So it's no secret between us, I have talked of my internal critic before. She's not nice. No one likes her, least of all me. Mother's day is one of the days she usually rears her head loud and proud. Mothers day is usually a day that I don't pay very much attention to, except for the two wonderful women in my life that I call my mothers.
It's never been a day that I have looked forward to as, to be honest, it's a day that I haven't ever really felt that I deserved. I don't even really remember my first Mother's Day. Actually I don't remember it at all. That's just how much of a non-event I made sure it was.
From the moment I became a mother the first time around, I was incredibly critical of myself and my ability. I saw all these women that seemed to have it together. They made motherhood look easy! They had time for their kids, time for their partner, time for themselves and some how they still had time for everyone else. That wasn't me.
I had time for Jack, no time for myself, and certainly no time for Pat. I had to call one of my mothers to come over and watch him so that I could shower. I was, in my mind... a mess. But we made do. with what we had.
Then I had Ruby. From that point on I never wanted to celebrate being a parent again. I felt that I had failed her in such a monumental way that I didn't deserve to be acknowledged for the 'wonderful job' I was doing.
I met someone yesterday, an 83 year old woman that has found a place in an incredibly large part of my heart. I happened to be in the right place at the right time. After dropping the boys off at school, I made my usual trip to the office. While checking for traffic I noticed this incredible woman walking up the street towards me, and then I saw her fall. I don't even know what I was thinking, I just reacted. I pulled the car to a stop and ran to her.
As she sat up and looked at me and the others that had run to her aide, she was determined that she didn't need any help. I insisted that she wouldn't go anywhere on her own and drove her to her doctors appointment. While in the car, I had asked her if there was anyone I could call, she'd said there wasn't. After ensuring she made it to the doctors and was safely inside, I left and kept going to the office.
She didn't leave my mind all day. I rang the doctors surgery not long after to make sure that she was ok. I also asked whether there was anyone listed as her next of kin as she'd said that there was no one I could call for her. I was told that there wasn't and that she was a veterans widow. She was on her own.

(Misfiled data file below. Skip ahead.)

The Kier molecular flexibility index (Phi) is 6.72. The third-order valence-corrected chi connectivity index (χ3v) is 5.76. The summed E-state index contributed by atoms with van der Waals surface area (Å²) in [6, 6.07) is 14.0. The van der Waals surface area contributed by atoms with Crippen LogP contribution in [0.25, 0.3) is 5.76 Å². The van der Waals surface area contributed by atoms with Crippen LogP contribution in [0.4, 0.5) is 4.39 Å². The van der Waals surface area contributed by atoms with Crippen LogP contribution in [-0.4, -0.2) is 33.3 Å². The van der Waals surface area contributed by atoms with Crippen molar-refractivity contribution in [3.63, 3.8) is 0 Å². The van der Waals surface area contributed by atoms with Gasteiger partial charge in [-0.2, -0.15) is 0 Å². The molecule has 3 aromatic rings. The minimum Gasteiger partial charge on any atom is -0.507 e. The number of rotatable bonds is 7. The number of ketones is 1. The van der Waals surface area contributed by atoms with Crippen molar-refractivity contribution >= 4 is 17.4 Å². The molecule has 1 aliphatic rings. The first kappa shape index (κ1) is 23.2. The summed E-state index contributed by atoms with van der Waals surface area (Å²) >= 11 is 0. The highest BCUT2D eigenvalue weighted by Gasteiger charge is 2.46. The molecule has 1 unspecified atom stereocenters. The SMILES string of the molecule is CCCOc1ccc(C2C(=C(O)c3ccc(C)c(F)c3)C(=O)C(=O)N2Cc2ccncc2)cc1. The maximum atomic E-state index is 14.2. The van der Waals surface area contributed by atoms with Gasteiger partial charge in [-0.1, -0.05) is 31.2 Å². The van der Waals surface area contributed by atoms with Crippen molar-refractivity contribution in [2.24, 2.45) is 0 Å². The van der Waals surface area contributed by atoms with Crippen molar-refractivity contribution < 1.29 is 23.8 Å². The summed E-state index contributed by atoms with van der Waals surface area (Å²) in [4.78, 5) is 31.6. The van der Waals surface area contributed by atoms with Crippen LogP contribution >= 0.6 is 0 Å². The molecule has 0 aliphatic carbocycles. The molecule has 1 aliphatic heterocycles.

As I sat at my desk and cried for her, I promised myself and silently to her, that I would be there for her.
I visited her last night. I wanted to make sure she was ok. I was incredibly surprised to find that she had a daughter there with her. All be it pleasantly. I had written a card for this dear woman that had my phone number inside it and told both her and her daughter that if they ever needed anything, they only had to call me. I did not expect to ever hear from them again, and I went home feeling better knowing that beautiful Eileen had someone looking after her.
Here's where the story kicks in. Eileen called me this morning, she invited me to afternoon tea at her house so that I could meet her family. I accepted straight away, I had made a promise to be there for her, but I would be lying if I said I felt entirely comfortable about it.
This afternoon came around quickly and before I knew it, I was pulling up outside of her house. Last night the street was empty, as was her driveway. Today I struggled to park the car. I got out of the car, looked around and saw three other car loads of people walking towards Eileen's house. What I walked into was nothing short of incredible.
Th e woman I had met yesterday and felt an instant connection towards was not alone at all. She had a family the size of small country school. Eileen has 9 children, 25 Great Grandchildren and soon to be 5 great grandchildren. I couldn't believe my eyes as I watched her family spill into her house, accepting me, a complete stranger into their presence.
Once I calmed my nerves and managed to find 5 minutes to breathe, I watched Eileen. She was busy cooking and ensuring that her family had enough of her famous sausage rolls and scones to eat. She busied herself in the kitchen, with flour on her face and a smile on her mouth. Knees still bandaged she had only one goal today. To make her family smile.